IDC survey reveals rural and urban divide

Access to information and knowledge in the MENA region is mainly concentrated in urban areas according to a recent IDC study commissioned by satellite communications firm, Inmarsat.

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By  Andrew Picken Published  May 22, 2003

Access to information and knowledge in the MENA region is mainly concentrated in urban areas according to a recent IDC study commissioned by satellite communications firm, Inmarsat.

The study found that telephony penetration in rural Arabia was only 2.3% in 2002 compared to 14% in urban areas of the region. The study also identified a link between the MENA region’s literacy rates and their respective levels of urban versus rural access to telephony, mobile and Internet services.

According to Samer Halawi, regional director for Inmarsat, although much of the Arab MENA region’s internet access markets are poised for rapid growth over the next few years, the expected growth is biased towards the more developed markets of the Gulf states and their urban-based population.

He commented: “what this means is that our rural population, which constitutes 42% of the region, continues to lag behind urban centres in its access to knowledge and information. This, we believe, is one form of poverty and one that has direct implications on the social and economic growth of these communities.”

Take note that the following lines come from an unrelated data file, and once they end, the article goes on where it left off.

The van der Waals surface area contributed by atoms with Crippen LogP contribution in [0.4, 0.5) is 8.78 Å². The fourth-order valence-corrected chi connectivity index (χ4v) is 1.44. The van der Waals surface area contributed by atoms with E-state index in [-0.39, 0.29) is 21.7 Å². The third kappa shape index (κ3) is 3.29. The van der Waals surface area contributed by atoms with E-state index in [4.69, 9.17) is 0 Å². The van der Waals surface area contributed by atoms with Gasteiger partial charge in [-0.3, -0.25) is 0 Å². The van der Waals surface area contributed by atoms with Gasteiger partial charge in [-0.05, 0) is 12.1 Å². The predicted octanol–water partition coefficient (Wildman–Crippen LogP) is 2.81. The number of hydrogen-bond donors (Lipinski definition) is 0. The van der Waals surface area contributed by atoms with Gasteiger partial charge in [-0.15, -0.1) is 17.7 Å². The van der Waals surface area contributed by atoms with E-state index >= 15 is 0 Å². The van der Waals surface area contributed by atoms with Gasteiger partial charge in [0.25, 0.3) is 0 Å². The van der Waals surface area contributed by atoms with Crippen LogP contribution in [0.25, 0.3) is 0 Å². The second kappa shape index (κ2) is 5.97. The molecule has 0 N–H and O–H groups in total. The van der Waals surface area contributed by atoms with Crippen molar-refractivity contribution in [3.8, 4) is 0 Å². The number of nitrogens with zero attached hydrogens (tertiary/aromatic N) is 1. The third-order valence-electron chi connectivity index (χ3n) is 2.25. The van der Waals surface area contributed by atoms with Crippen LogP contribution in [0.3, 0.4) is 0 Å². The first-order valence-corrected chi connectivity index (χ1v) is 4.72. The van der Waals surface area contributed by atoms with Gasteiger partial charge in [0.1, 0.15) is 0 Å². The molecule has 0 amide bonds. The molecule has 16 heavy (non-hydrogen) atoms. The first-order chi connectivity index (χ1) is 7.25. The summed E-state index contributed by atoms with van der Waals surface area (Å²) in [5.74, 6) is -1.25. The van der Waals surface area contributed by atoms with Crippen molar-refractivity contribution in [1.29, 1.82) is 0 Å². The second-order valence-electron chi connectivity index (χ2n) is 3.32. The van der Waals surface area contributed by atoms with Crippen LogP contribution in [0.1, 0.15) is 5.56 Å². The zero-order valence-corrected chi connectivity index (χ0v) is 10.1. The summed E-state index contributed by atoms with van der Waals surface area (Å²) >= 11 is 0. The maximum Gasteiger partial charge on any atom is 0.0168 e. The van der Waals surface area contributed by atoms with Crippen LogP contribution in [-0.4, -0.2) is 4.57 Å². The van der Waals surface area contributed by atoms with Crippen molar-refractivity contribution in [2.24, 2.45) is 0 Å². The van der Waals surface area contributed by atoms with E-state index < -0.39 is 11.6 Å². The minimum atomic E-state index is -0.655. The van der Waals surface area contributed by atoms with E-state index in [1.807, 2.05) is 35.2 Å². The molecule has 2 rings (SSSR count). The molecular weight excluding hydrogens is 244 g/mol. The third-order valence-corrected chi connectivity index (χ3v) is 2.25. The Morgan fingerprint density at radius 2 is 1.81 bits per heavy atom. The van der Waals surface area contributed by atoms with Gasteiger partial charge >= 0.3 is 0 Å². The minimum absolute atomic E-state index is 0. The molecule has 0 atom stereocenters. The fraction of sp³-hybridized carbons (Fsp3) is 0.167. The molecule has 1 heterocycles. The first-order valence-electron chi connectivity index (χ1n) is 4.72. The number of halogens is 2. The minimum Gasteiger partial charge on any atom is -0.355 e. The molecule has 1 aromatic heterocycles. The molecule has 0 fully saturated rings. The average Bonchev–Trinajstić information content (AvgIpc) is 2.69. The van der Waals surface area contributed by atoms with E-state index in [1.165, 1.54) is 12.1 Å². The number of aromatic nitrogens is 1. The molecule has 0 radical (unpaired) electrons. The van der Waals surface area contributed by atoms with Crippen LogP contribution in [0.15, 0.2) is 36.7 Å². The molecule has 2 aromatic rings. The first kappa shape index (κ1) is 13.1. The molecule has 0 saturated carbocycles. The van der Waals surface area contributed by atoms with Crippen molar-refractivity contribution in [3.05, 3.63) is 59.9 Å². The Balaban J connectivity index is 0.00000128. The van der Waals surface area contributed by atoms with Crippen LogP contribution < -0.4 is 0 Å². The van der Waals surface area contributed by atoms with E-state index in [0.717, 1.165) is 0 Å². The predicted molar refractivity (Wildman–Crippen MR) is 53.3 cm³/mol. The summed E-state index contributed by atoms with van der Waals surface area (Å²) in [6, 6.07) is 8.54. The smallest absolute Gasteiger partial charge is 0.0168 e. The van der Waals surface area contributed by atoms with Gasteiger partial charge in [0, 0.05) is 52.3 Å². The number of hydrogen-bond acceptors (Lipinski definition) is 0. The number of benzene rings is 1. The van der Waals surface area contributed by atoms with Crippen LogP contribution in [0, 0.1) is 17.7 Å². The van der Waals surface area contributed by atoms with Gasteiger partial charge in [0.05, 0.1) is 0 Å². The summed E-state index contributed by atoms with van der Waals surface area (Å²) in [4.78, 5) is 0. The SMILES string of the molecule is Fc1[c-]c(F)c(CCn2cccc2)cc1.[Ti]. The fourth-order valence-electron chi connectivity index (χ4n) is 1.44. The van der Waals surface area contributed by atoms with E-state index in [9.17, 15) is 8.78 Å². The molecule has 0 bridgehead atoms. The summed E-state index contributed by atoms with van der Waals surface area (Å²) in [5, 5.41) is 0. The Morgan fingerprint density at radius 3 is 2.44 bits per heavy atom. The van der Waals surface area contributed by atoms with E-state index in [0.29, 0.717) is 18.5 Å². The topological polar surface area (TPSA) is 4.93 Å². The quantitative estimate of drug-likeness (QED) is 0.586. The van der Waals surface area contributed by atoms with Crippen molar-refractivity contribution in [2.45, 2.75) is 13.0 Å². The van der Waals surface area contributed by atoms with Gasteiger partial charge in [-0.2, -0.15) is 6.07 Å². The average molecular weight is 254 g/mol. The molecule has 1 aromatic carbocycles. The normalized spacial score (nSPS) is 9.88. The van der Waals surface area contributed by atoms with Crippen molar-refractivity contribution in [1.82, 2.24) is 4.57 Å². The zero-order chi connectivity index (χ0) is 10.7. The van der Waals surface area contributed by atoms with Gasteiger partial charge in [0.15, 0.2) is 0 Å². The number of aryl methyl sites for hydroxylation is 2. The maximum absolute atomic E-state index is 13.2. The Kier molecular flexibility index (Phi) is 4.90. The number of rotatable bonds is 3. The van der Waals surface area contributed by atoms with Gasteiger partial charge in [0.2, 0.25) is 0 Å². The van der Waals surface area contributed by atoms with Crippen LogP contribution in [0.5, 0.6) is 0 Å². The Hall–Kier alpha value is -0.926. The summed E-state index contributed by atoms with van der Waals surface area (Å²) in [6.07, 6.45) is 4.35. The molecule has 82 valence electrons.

The IDC study revealed that lower internet penetration among rural communities can be attributed to the lack of appropriate telecommunications infrastructure and a lack of commitment by private sector service providers, who do not consider the market to be economically viable due to low income and high illiteracy.

“We believe in the role of the technology private sector as a complementary and necessary one to those of governments. We hope to demonstrate the viability of pilot projects run by the technology private sector, in delivering solutions that have the potential of helping deliver information as knowledge to those deprived from it,” added Halawi.

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